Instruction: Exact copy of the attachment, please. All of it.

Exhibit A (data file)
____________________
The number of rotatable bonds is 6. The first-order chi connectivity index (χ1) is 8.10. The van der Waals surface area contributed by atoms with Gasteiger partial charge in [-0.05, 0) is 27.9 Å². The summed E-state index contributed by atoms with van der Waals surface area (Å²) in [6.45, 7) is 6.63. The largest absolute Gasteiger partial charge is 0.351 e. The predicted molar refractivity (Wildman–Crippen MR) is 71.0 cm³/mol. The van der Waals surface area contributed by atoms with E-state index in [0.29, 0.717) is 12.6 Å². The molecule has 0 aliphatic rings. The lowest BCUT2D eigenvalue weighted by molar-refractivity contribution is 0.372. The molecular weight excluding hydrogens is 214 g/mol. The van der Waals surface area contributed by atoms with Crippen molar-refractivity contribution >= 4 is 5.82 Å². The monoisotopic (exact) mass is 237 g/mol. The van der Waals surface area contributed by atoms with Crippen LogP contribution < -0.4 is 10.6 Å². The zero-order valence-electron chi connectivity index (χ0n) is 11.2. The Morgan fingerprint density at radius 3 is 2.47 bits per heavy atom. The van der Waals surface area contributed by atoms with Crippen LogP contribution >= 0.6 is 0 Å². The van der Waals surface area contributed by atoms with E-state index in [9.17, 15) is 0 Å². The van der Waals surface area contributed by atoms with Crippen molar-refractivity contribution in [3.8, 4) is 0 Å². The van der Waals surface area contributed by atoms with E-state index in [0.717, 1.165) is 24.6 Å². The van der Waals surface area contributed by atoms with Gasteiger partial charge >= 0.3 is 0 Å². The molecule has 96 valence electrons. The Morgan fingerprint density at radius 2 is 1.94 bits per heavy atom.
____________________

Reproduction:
The number of rotatable bonds is 6. The first-order chi connectivity index (χ1) is 8.10. The van der Waals surface area contributed by atoms with Gasteiger partial charge in [-0.05, 0) is 27.9 Å². The summed E-state index contributed by atoms with van der Waals surface area (Å²) in [6.45, 7) is 6.63. The largest absolute Gasteiger partial charge is 0.351 e. The predicted molar refractivity (Wildman–Crippen MR) is 71.0 cm³/mol. The van der Waals surface area contributed by atoms with E-state index in [0.29, 0.717) is 12.6 Å². The molecule has 0 aliphatic rings. The lowest BCUT2D eigenvalue weighted by molar-refractivity contribution is 0.372. The molecular weight excluding hydrogens is 214 g/mol. The van der Waals surface area contributed by atoms with Crippen molar-refractivity contribution >= 4 is 5.82 Å². The monoisotopic (exact) mass is 237 g/mol. The van der Waals surface area contributed by atoms with Crippen LogP contribution < -0.4 is 10.6 Å². The zero-order valence-electron chi connectivity index (χ0n) is 11.2. The Morgan fingerprint density at radius 3 is 2.47 bits per heavy atom. The van der Waals surface area contributed by atoms with Crippen LogP contribution >= 0.6 is 0 Å². The van der Waals surface area contributed by atoms with E-state index in [9.17, 15) is 0 Å². The van der Waals surface area contributed by atoms with Crippen molar-refractivity contribution in [3.8, 4) is 0 Å². The van der Waals surface area contributed by atoms with E-state index in [0.717, 1.165) is 24.6 Å². The van der Waals surface area contributed by atoms with Gasteiger partial charge >= 0.3 is 0 Å². The molecule has 96 valence electrons. The Morgan fingerprint density at radius 2 is 1.94 bits per heavy atom.